Although fundamentals behind gravity might not be fully understood, we built countless inventions that utilize gravity. Likewise, the exact underlying mechanism of LSP, which enables SERS, is still a matter of debate. Even so, SERS has paved the way for a new frontier in biosensors with its demonstrated capability in single molecule detection (Pérez-Jiménez et al., 2020; Mayer & Hafner, 2011). There are a myriad of usages with such capability, but among them, the field of medicine is undoubtedly one of the most prominent.
Application in medicine
SERS application in detection of biomarkers of infectious diseases
Infectious diseases are caused by organisms, such as bacteria, viruses, fungi, or parasites. They can be transmitted from person to person, vectors, and in contaminated environments. Globally, infectious diseases are a major cause of death, particularly in low-income countries and among young children (Baylor College of Medicine, n.d). In 2019, three of the ten leading causes of death were infectious diseases, with lower respiratory infections being the most fatal (World Health Organization, 2020). Other common infectious diseases include HIV, influenza, sexually transmitted diseases, measles, and pneumonia.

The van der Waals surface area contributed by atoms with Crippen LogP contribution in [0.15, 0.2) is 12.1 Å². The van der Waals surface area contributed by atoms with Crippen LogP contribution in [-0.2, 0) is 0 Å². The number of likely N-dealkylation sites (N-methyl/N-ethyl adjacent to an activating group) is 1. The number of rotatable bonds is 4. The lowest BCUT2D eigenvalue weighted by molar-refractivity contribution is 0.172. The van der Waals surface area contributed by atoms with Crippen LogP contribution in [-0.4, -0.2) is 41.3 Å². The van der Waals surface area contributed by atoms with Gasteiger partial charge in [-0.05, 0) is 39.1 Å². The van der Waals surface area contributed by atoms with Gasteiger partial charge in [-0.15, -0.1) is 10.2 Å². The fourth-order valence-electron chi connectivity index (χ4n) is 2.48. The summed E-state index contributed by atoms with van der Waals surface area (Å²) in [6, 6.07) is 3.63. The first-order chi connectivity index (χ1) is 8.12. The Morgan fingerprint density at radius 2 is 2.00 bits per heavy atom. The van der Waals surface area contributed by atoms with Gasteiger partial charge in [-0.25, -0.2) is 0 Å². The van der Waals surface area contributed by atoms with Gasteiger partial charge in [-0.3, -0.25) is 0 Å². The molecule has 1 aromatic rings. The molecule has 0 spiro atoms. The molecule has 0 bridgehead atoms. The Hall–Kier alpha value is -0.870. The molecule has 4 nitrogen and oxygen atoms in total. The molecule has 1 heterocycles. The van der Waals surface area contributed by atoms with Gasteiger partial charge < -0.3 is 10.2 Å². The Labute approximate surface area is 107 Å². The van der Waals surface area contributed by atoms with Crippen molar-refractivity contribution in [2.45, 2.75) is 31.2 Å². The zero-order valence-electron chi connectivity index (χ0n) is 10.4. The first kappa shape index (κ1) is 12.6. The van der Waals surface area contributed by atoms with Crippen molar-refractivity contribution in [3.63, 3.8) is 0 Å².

Human Immunodeficiency virus (HIV) is one of the most severe infectious diseases that could be fatal if not treated. HIV refers to retroviruses that attack the body’s immune system, which could lead to Acquired Immunodeficiency Syndrome (AIDS), a life-threatening stage of HIV infection. In the status quo, there is virtually no permanent cure for the disease (Centers for Disease Control and Prevention, 2021). However, early diagnosis and treatment lead to increased survival chances. In 2016, Fu and his colleagues were able to detect HIV-1 viral strain through the utilization of a SERS-based lateral flow assay. Ramen reporter-labeled gold nanoparticles (AuNPs) were used as nanotags for detecting HIV-1 DNA, a biomarker, in lateral flow strips and quantitative analysis of low-concentration reagents were achieved. They were able to target and detect HIV-1 DNA under the limit of 0.24 pg/mL, which was at least 1,000 times more sensitive than other detection assays (Fu et al., 2016).